They Have Changed Their Face (1971)

Corrado Farina was once a copywriter in advertising before he began to direct his own commercials. He moved on to direct documentaries as well as two feature films — Baba Yaga and this strange campire film. After this, he mainly worked on documentaries and wrote novels. That’s a shame, because both movies are pretty good.

Farina referred to this as a conceptual movie. It concerns a man who is given a promotion at the car company that he works for. However, that promotion comes from a place and a person that he didn’t expect.

This film was influenced by German philosopher Herbert Marcuse and his critique of capitalism and communism One-Dimensional Man. In story, consumerism is a form of social control, just like vampirism. Nosferantu is still out there, sucking blood, but now he’s being much more polite about it — he’s Adolfo Celi playing Giovanni Nosferatu and not Max Schreck.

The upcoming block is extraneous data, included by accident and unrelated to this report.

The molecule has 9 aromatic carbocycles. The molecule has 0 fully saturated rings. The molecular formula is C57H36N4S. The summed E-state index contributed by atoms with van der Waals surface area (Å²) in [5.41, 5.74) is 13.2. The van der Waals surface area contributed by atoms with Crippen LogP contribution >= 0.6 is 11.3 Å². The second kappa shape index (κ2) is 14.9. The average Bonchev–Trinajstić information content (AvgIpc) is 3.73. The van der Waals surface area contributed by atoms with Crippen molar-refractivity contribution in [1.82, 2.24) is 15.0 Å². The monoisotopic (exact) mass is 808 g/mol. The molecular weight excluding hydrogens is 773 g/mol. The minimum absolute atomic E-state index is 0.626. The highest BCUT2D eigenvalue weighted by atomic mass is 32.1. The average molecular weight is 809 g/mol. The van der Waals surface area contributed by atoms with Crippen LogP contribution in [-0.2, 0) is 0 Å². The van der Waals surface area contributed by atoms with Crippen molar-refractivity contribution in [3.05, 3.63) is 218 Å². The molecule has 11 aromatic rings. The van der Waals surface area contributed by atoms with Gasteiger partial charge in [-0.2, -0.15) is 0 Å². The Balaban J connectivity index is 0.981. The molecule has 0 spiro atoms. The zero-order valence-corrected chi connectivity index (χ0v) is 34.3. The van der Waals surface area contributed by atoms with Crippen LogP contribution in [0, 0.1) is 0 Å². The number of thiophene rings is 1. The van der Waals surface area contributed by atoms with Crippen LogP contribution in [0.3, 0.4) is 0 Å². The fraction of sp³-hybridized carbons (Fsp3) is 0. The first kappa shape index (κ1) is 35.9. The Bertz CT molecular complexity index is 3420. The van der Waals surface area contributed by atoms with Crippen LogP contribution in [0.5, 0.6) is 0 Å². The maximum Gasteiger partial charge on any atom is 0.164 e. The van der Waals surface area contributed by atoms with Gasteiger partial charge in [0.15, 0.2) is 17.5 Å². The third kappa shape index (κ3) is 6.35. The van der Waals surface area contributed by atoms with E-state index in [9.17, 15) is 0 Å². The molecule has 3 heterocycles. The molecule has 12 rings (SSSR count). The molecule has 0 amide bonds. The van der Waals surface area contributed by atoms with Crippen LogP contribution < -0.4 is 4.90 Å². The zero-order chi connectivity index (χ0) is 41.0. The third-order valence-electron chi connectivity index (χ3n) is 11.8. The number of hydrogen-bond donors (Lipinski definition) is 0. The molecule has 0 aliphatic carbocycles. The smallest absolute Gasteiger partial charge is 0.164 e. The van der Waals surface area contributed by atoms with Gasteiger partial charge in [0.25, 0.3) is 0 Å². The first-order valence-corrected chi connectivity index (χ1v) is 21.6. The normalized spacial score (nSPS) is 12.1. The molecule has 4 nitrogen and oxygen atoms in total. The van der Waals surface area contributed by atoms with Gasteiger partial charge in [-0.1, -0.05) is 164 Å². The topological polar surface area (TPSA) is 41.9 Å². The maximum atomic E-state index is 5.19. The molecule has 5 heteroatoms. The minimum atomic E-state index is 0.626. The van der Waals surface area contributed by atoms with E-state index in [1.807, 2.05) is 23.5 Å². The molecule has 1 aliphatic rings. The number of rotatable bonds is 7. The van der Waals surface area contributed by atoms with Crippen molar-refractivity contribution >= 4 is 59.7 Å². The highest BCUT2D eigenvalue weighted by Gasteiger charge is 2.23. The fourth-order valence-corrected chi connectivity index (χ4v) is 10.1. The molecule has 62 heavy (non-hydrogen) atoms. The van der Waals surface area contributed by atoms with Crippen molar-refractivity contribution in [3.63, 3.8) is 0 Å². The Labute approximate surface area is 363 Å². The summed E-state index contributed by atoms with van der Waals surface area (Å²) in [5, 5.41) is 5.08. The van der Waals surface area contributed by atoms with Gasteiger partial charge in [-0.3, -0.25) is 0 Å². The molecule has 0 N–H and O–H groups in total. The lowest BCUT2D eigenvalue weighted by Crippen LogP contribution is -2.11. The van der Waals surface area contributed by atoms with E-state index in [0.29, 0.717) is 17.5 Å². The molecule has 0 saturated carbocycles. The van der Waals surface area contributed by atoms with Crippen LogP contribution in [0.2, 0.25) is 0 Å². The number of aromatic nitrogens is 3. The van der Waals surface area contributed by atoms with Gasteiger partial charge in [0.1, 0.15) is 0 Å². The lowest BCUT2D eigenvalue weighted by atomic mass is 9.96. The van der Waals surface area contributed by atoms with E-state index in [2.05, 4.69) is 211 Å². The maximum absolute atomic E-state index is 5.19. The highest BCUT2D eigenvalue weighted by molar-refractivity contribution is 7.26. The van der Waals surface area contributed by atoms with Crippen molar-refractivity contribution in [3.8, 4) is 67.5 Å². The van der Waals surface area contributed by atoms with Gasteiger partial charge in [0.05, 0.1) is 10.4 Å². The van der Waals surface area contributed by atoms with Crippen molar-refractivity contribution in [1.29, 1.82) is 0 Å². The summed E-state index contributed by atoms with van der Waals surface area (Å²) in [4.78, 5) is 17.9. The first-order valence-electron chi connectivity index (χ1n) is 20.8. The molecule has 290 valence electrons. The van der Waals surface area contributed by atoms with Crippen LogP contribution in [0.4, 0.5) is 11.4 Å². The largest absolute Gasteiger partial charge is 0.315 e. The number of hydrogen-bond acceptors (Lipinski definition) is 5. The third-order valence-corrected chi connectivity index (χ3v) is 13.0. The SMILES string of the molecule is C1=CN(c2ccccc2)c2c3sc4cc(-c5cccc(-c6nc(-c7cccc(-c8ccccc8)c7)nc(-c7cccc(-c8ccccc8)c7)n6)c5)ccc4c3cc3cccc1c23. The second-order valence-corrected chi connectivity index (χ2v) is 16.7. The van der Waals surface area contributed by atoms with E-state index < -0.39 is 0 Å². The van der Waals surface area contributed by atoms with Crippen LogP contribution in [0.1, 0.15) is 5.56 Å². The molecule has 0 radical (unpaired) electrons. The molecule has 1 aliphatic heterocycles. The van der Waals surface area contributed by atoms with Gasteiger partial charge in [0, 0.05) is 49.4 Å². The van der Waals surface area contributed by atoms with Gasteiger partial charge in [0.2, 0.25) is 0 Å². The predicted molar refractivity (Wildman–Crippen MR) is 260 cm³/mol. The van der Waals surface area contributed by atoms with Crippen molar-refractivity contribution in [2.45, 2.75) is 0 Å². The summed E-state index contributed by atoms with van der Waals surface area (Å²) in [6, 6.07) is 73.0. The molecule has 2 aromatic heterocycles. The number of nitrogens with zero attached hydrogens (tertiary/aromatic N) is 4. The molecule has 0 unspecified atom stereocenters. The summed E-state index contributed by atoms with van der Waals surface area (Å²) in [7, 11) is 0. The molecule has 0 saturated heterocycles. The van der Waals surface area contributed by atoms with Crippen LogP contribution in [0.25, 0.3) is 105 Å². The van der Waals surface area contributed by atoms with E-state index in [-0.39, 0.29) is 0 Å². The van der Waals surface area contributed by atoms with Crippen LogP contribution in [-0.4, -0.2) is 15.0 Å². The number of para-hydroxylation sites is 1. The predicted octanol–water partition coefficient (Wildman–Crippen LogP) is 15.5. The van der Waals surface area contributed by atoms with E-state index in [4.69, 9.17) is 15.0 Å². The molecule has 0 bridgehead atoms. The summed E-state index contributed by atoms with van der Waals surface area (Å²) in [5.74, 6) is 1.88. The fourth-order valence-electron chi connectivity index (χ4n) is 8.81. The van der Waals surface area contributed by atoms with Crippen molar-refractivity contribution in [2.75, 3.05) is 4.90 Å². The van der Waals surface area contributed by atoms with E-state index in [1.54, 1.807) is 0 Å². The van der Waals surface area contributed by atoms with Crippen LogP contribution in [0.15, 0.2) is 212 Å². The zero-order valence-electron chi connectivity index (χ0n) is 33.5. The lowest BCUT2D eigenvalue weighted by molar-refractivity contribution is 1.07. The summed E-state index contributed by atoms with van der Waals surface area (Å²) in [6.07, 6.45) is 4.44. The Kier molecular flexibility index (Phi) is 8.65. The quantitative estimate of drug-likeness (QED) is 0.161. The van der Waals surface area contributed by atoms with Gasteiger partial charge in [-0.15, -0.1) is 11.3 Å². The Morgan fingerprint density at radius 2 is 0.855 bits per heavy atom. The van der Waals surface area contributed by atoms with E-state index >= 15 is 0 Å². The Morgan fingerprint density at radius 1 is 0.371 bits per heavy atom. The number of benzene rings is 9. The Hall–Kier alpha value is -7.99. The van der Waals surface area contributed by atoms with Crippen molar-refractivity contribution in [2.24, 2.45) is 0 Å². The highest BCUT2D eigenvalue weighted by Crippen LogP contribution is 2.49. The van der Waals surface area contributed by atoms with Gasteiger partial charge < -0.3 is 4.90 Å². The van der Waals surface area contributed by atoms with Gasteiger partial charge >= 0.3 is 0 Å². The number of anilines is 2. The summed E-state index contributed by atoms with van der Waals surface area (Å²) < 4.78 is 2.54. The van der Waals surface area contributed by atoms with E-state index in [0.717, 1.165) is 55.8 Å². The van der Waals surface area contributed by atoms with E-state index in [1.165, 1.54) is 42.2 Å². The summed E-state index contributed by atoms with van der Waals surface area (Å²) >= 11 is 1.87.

In the modern world, the vampires use advertising — a subject that Farina obviously knew plenty about — and business to control their victims. There’s even Harkers and Van Helsings on the Nosferantu payroll now. And instead of draining blood from their necks, Giovanni derives pleasure from shooting targets that moan with each shot.

Co-writer Giulio Berruti would go on to direct Killer Nun if you’re interested in playing seven degrees of giallo and Italian genre filmmaking with me. Let’s keep the game moving — Geraldine Hooper, who plays Nosferantu’s androgynous secretary, was also in Deep Red and Emmanuelle in Soho.

You have to love a movie where business meetings take on the sinister trappings of the occult ritual. The symbols may have become logos and the mantras may have become concept statements, but the intent is so much the same.

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